In response to the certified question from the United States Court of Appeals for the Second Circuit: 1) for purposes of administering a related bankruptcy, a dissolved law firm’s pending hourly fee matters are not partnership “property” or “unfinished business” within the meaning of New York’s Partnership Law; and 2) a law firm does not own a client or an engagement, and is only entitled to be paid for services actually rendered.
In an action alleging defective design of a product, the trial court erred in giving a jury charge that a defendant who has or claims to have “special skills” in a trade or profession is required to use the same degree of skill and care that others in the same, where: 1) said charge is generally given in case alleging malpractice; and 2) in this situation, the error requires reversal and a new trial.
Defendant’s conviction for cyberbullying after anonymously posting sexual information about fellow classmates on a publicly-accessible internet website is reversed and remanded, where: 1) the text of the cyberbullying law does not adequately reflect an intent to restrict its reach to the three discrete types of electronic bullying of a sexual nature designed to cause emotional harm to children; 2) Albany County therefore has not met its burden of proving that the restrictions on speech contained in its cyberbullying law survive strict scrutiny; 3) although the First Amendment may not give defendant the right to engage in the activities at issue, the text of Albany County’s law envelops far more than acts of cyberbullying against children by criminalizing a variety of constitutionally-protected modes of expression; and 4) Albany County’s cyberspace law, as drafted, is overbroad and facially invalid under the Free Speech Clause of the First Amendment.
Defendant’s conviction for depraved indifference murder is reduced to manslaughter in the second degree, where the evidence was legally insufficient to support defendant’s conviction for depraved indifference murder because the circumstances of this high-speed vehicular police chase do not fit within the narrow category of cases wherein the facts evince a defendant’s utter disregard for human life.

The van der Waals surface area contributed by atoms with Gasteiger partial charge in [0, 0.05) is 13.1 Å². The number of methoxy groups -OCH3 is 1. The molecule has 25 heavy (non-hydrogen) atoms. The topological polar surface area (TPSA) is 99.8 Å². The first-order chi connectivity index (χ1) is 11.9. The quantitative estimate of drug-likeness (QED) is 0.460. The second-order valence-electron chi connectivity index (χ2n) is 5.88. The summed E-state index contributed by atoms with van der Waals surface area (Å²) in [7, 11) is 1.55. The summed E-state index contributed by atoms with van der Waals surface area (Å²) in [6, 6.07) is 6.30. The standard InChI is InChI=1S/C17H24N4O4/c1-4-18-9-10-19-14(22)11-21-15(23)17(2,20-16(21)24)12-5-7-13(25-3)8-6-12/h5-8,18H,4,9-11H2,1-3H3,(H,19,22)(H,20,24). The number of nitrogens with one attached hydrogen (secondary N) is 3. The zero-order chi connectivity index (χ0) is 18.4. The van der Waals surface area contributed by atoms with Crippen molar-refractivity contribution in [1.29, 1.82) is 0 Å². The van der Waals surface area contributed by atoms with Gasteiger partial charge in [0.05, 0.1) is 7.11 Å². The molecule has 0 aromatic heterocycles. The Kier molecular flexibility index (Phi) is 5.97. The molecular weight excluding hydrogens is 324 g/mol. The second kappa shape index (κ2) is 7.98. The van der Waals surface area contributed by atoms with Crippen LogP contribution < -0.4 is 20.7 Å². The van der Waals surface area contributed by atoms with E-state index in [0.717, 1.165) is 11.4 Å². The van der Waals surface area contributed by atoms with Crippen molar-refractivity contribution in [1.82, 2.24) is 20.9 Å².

Defendant-city was entitled to judgment as a matter of law, where the markings on the Big Apple Map failed to raise an issue of fact as to whether defendant-city had prior written notice of the alleged defect.
The Religious Freedom Restoration Act of 1993 (RFRA) does not permit the United States Department of Health and Human Services (HHS) to demand that three closely held corporations provide health-insurance coverage for methods of contraception that violate the sincerely held religious beliefs of the companies’ owners.
Under Illinois’ Home Services Program (Rehabilitation Program), which allows Medicaid recipients who would normally need institutional care to hire a “personal assistant” (PA) to provide homecare services, where defendant-union was designated the exclusive union representative for Rehabilitation Program employees, the First Amendment prohibits the collection of an agency fee from Rehabilitation Program PAs who do not want to join or support the union because the First Amendment does not permit a State to compel personal care providers to subsidize speech on matters of public concern by a union that they do not wish to join or support.
Retirement and Social Security Law section 480(b) does not requires defendant-city to make “Increased-Take-Home-Pay” (ITHP) pension contributions on behalf of New York City police officers and firefighters appointed on or after July 1, 2009, and accordingly, defendant-city has properly deducted 3% from the gross annual wages of these tier 3 police officers and firefighters as mandatory employee pension contributions.
Defendant’s convictions of grand larceny and money laundering are affirmed, where testimony regarding the source of the stolen funds, Mayor Bloomberg, did not violate the best evidence rule.
Defendant’s conviction of two counts of murder is affirmed, where the People’s failure to disclose evidence that a federal civil action had been brought against one of their police witnesses, a homicide detective who interrogated defendant, alleging that the detective engaged in police misconduct in an unrelated case, did not constitute a Brady violation.